Frances Coppola and Giles Wilkes have been having a good-spirited row about Hobbits, Dragons and the importance (or otherwise) of understanding the monetary transmission mechanism.
You can see their blogs here, here and here, and they are worth a read even if you’re not really into Middle Earth. In essence, Wilkes’ argument is that it doesn’t really matter how monetary easing or tightening works if we know that it works, while Coppola argues that it sort of does matter: without such an understanding we won’t know whether the transmission mechanism is broken.
Coppola is clearly right, but her argument is not without drawbacks. Economists (along with everyone else) haven’t quite agreed how this central banking thingy works. Hence the appeal of Wilkes’ empirical perspective (aka his self-described Underpants Gnome approach to monetary policy).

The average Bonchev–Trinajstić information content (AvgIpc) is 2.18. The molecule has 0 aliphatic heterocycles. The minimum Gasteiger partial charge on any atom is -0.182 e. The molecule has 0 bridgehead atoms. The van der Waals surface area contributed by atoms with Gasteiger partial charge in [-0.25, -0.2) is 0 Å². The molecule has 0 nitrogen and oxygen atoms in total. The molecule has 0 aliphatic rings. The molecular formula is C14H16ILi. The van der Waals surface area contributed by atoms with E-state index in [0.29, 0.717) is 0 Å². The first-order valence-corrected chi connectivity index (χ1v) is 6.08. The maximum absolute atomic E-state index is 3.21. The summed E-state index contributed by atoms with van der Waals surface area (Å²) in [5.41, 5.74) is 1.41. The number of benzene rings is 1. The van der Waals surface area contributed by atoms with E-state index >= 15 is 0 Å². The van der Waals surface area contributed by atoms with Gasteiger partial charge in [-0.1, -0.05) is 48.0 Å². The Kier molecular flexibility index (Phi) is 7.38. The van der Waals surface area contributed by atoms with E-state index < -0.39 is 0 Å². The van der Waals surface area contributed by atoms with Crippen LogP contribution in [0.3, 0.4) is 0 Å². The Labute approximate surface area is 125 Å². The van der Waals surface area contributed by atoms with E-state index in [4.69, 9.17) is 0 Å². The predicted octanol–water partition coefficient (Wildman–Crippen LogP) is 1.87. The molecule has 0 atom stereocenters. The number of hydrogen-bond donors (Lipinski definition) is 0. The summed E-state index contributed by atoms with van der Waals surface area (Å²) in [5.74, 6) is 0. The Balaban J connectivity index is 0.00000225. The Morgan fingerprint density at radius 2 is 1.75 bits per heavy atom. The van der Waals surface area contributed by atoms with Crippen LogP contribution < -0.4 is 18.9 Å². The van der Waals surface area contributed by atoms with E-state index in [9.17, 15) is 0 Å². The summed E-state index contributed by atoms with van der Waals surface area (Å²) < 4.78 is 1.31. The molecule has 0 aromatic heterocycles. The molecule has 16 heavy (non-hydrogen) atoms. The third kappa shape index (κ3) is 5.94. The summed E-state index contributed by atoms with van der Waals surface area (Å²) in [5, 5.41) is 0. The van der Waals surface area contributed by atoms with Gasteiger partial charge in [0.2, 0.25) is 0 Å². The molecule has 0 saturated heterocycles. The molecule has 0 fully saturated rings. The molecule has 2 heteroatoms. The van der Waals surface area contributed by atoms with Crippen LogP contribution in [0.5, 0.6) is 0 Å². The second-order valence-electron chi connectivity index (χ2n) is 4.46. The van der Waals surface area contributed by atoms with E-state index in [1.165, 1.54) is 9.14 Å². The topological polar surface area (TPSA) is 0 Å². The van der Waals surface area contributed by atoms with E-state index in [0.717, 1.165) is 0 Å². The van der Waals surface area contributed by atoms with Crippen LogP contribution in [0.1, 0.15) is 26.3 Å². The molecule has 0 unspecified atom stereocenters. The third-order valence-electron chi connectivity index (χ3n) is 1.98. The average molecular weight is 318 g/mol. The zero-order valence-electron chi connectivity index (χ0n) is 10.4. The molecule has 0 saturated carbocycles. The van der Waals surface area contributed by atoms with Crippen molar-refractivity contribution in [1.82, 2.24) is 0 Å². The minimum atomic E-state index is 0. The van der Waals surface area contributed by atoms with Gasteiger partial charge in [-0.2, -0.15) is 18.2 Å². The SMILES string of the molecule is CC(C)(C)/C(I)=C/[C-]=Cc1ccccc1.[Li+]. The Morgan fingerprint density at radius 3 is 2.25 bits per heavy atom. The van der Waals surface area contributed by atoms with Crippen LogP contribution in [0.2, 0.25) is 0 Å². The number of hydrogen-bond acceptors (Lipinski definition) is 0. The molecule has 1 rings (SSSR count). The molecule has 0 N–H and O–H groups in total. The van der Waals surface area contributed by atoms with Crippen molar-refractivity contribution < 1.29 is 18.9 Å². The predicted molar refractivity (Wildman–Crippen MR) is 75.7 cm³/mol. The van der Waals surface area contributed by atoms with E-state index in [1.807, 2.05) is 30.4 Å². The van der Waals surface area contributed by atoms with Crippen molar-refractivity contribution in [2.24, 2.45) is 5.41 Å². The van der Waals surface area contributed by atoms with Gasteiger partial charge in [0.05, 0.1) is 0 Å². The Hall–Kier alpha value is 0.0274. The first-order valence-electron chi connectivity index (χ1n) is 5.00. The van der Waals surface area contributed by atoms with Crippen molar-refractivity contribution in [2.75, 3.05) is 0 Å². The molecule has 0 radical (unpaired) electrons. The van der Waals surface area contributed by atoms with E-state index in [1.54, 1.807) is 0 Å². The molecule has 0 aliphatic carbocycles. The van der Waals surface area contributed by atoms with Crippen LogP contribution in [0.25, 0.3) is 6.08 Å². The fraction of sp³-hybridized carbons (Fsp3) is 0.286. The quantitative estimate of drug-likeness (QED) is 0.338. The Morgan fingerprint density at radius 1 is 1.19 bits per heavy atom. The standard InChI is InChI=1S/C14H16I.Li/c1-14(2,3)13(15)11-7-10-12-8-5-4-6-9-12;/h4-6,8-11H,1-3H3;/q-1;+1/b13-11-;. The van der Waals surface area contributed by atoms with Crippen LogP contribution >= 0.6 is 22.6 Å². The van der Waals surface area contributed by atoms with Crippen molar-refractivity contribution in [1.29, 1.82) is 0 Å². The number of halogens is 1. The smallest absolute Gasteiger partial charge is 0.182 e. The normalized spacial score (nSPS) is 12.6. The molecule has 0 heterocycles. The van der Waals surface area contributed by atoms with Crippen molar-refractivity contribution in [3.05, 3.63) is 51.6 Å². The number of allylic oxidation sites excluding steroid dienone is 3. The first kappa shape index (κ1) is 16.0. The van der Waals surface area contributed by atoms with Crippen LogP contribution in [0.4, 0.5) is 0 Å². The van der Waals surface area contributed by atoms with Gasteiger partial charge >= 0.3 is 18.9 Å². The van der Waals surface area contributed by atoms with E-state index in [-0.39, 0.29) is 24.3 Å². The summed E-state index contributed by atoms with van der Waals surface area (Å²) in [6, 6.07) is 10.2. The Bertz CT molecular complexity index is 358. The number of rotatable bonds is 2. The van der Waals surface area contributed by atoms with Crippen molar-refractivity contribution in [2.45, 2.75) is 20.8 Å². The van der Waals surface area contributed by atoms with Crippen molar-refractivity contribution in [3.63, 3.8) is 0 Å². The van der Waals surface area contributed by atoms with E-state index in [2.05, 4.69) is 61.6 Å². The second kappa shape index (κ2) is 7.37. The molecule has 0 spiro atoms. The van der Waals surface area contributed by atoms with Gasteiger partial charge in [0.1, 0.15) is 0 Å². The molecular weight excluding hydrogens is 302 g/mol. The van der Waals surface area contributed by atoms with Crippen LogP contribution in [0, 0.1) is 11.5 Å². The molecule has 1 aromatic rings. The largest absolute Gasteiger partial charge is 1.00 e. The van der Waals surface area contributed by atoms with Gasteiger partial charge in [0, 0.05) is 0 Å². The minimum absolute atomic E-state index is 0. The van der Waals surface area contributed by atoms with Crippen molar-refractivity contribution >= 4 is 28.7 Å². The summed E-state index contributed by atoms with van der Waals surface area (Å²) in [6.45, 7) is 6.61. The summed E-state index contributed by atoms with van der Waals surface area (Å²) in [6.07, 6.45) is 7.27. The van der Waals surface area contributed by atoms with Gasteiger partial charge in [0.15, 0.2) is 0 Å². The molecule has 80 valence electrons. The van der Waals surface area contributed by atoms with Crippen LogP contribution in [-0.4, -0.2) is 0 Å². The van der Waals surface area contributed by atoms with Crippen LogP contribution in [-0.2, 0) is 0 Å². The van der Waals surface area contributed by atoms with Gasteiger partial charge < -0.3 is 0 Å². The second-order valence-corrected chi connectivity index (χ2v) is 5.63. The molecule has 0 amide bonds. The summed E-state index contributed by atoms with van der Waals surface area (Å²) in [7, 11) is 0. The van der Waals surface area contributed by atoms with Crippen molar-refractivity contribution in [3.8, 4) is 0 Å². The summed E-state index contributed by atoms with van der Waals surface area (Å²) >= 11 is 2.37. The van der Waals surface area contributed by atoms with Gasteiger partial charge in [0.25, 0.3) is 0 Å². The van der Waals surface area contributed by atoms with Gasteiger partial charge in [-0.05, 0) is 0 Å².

So far, so what?
Well, the Bank of England has told us that it is getting ready to think about the question pertaining to the nature of unwinding at least a portion of QE in maybe four or five hike’s time. The market puts that about 18 months away, and 18 months is just about close enough for the market to start considering what the partial unwind of QE might actually mean.
While the Underpants Gnome approach to monetary policy has pretty much worked out for traditional monetary policy changes (eg, raising and lowering rates leads respectively to tighter and looser monetary conditions), this approach may not cut it when it comes to decisions pertaining to the monetary implications of deciding that bonds of longer or shorter durations should be sold into the market. I’ve hinted at why this might be the case before.
So I’m going to sketch out a straw man as to how a monetary policymaker’s theory of the yield curve might look. It is horrifically basic, and conceives of monetary policy solely as something that mechanistically makes borrowing cheaper (saving less attractive) or more expensive (saving more attractive). But it has the merit of doing this not only at the very short end of the curve, but also across the curve, and is specified for the characteristics of UK markets/ economy rather than just borrowing US market specifics.